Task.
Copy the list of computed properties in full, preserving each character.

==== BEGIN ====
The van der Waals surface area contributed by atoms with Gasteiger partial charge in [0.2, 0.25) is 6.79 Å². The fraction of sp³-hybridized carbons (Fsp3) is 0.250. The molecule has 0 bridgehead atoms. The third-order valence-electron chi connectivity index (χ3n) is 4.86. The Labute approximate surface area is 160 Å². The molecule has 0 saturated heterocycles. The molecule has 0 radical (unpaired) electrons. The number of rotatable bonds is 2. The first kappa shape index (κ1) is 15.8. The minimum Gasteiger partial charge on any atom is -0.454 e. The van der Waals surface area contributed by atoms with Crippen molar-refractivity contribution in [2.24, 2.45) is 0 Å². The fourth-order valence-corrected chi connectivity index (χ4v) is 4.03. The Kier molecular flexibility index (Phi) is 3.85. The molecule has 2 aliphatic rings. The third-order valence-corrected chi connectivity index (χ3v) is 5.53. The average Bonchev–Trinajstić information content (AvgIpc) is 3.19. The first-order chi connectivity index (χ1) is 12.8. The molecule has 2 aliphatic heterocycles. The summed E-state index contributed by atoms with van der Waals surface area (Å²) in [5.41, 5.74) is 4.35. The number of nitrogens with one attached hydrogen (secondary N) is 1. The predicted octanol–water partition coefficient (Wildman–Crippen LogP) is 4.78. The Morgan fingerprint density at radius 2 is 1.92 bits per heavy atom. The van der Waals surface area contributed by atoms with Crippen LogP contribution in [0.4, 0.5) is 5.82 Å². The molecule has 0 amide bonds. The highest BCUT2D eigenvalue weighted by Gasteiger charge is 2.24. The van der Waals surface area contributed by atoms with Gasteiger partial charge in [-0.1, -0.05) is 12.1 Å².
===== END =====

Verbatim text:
The van der Waals surface area contributed by atoms with Gasteiger partial charge in [0.2, 0.25) is 6.79 Å². The fraction of sp³-hybridized carbons (Fsp3) is 0.250. The molecule has 0 bridgehead atoms. The third-order valence-electron chi connectivity index (χ3n) is 4.86. The Labute approximate surface area is 160 Å². The molecule has 0 saturated heterocycles. The molecule has 0 radical (unpaired) electrons. The number of rotatable bonds is 2. The first kappa shape index (κ1) is 15.8. The minimum Gasteiger partial charge on any atom is -0.454 e. The van der Waals surface area contributed by atoms with Crippen molar-refractivity contribution in [2.24, 2.45) is 0 Å². The fourth-order valence-corrected chi connectivity index (χ4v) is 4.03. The Kier molecular flexibility index (Phi) is 3.85. The molecule has 2 aliphatic rings. The third-order valence-corrected chi connectivity index (χ3v) is 5.53. The average Bonchev–Trinajstić information content (AvgIpc) is 3.19. The first-order chi connectivity index (χ1) is 12.8. The molecule has 2 aliphatic heterocycles. The summed E-state index contributed by atoms with van der Waals surface area (Å²) in [5.41, 5.74) is 4.35. The number of nitrogens with one attached hydrogen (secondary N) is 1. The predicted octanol–water partition coefficient (Wildman–Crippen LogP) is 4.78. The Morgan fingerprint density at radius 2 is 1.92 bits per heavy atom. The van der Waals surface area contributed by atoms with Crippen LogP contribution in [0.4, 0.5) is 5.82 Å². The molecule has 0 amide bonds. The highest BCUT2D eigenvalue weighted by Gasteiger charge is 2.24. The van der Waals surface area contributed by atoms with Gasteiger partial charge in [-0.1, -0.05) is 12.1 Å².